What is Glutaraldehyde? [Uses, Effects, and Safety Solutions]

Posted by Tim Richards on February 25, 2020
Tim Richards

What-is-Glutaraldehyde-1

Glutaraldehyde has been a high-level disinfectant for over 50 years. As a disinfectant, it is used to eliminate harmful microorganisms on surgical instruments and has other uses as a fixative or preservative in other parts of a healthcare facility. However, it can get into the air from its use as a disinfectant and employees and patients can be exposed to the chemical. Prolonged exposure to employees can become a problem.

At CHT we provide solutions to maintain the health of your employees with environmental monitoring to ensure their well-being. We understand it's crucial to keep your employees safe and your healthcare facility compliant. In this article, we discuss the health effects and managing the chemical safety of glutaraldehyde in the workplace.

glutaraldehyde 

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How is Glutaraldehyde Used in Healthcare Facilities?

Glutaraldehyde is used as a cold sterilant to disinfect a variety of heat-sensitive instruments, such as endoscopes, dialysis equipment, and more. It is used as a high-level disinfectant for those surgical instruments that cannot be heat sterilized.

Glutaraldehyde is used for several applications in healthcare facilities:

  • Disinfectant and sterilization of surfaces and equipment
  • A tissue fixative in pathology labs
  • A hardening agent used to develop X-rays
  • For the preparation of grafts

source: NIOSH 

However...

There are risks associated with exposure to glutaraldehyde. 

Occupational Hazards in Healthcare Facilities 

Glutaraldehyde has been linked with a variety of health effects – ranging from mild to severe – including asthma, breathing difficulties, respiratory irritation, and skin rashes (Pryor, 1984; Crandall, 1987).

NIOSH reports that workers that use the chemical can be exposed through inhalation or skin contact. Health effects can also include:

  • Nasal, throat, and lung irritation
  • Contact dermatitis
  • Sneezing
  • Conjunctivitis

Practical Solutions to Working With High-Level Disinfectants

There are safety protocols essential for healthcare facilities. Engineering controls and personal protection requirements in the American National Standard Institute (ANSI) are the standards for healthcare facilities. 

As a facility manager, you want to protect your workers and lower their excessive exposure to harsh chemicals. Proper storage and use in well-ventilated rooms, personal protective equipment, and employee training are ways to mitigate exposure.

Ventilation Section 3.4.2 of the ANSI standard cites:

"Rooms in which glutaraldehyde disinfection/sterilization is performed should be large enough to ensure the adequate dilution of vapor and should have a minimum air exchange rate of ten air exchanges per hour." [source]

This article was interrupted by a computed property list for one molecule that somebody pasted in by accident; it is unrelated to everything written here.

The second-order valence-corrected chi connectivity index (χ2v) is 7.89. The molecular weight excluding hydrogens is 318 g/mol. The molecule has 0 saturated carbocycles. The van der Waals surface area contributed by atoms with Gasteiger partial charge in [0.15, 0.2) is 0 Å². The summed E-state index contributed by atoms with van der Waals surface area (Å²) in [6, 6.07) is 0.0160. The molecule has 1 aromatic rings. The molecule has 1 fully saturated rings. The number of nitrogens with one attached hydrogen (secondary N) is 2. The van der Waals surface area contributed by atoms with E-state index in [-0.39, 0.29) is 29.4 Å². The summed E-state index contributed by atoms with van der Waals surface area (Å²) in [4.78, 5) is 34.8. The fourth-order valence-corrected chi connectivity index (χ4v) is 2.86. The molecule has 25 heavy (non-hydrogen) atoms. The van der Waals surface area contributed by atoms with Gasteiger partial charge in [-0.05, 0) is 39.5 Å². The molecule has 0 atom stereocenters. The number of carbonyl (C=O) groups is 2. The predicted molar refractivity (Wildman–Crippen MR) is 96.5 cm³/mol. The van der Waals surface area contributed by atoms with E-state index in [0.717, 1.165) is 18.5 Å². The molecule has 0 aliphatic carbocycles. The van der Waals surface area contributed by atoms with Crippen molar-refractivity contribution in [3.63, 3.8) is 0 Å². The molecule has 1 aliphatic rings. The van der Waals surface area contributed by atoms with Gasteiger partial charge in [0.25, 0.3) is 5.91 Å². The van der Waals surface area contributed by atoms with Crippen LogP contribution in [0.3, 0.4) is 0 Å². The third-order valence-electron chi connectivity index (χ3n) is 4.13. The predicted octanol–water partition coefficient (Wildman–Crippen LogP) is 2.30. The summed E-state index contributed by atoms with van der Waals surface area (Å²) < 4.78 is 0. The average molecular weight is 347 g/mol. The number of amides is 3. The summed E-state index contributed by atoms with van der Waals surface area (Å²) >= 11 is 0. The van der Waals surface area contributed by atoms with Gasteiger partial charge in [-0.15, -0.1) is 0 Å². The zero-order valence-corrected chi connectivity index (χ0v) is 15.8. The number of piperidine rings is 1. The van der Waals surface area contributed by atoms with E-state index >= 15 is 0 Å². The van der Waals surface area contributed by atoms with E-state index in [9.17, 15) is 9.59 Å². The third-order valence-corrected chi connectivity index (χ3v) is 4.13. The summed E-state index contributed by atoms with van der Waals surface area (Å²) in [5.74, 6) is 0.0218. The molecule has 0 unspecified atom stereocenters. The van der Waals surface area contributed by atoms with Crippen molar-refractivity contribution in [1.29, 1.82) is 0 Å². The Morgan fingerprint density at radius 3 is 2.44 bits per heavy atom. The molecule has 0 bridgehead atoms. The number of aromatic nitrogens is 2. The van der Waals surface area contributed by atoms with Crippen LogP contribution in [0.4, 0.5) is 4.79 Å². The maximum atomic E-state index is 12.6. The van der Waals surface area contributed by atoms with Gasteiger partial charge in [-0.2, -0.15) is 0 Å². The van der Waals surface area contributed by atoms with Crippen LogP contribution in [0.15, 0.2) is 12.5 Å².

If there are less than ten air exchanges, the standard states an exhaust hood should be installed for containment of the vapor. 

Takeaway: Ensure rooms are well-ventilated and store the chemical in closed containers in a well-ventilated area.

Personal Protective Equipment (PPE) - Section 4.2.2 of the ANSI standard 

PPE protects workers against the hazards of using high-level disinfectants such as glutaraldehyde. Regardless of the type of disinfectant used, facilities should use the proper PPE designed to protect their skin and eyes from contact.

Proper PPE recommendations:

  • Wear elbow-length gloves that extend up the arm for full protection
  • Wear splash-proof safety glasses/goggles with full face shields (emergency eyewash equipment should be readily available)
  • Wear an impenetrable gown for coverage

Controlling exposure to occupational hazards is an essential part of protecting workers. NIOSH (The National Institute for Occupational Safety and Health) recommends that employers use the Hierarchy of Controls to prevent injuries. NIOSH defines the "Hierarchy of Controls" where the concept is to use control methods for a safer system. 

 

NIOSH_Hierarchy_of_Controls

Source: Wikimedia Commons, NIOSH Hierarchy of Controls

Training and Continuing Education - Section 5 of the ANSI standard

Updated procedures and adequate training should be applied in healthcare facilities. As new employees are hired they must be made aware of the use and effects of harsh disinfectants.  

Employees should have access to material safety data sheets, labels, and specific training for any exposed workers.  

Conclusion

Chemicals play an important part in healthcare facilities. Ensuring the safe and healthy use of these chemicals is critical.

CHT’s environmental monitoring program provides employee exposure monitoring to a wide variety of chemicals that employees and patients may be exposed to throughout a workday.

Topics: Environmental Monitoring

Author
Tim Richards

Tim Richards

Technical Director at CHT Healthcare
Tim has been working in the medical gas industry since 2002, and is dedicated to establishing long-term relationships by surpassing the needs of his clients. Tim holds a BS in Biology from Concordia University Wisconsin, maintains ASSE Medical Gas certifications as an Installer, Verifier, and Instructor.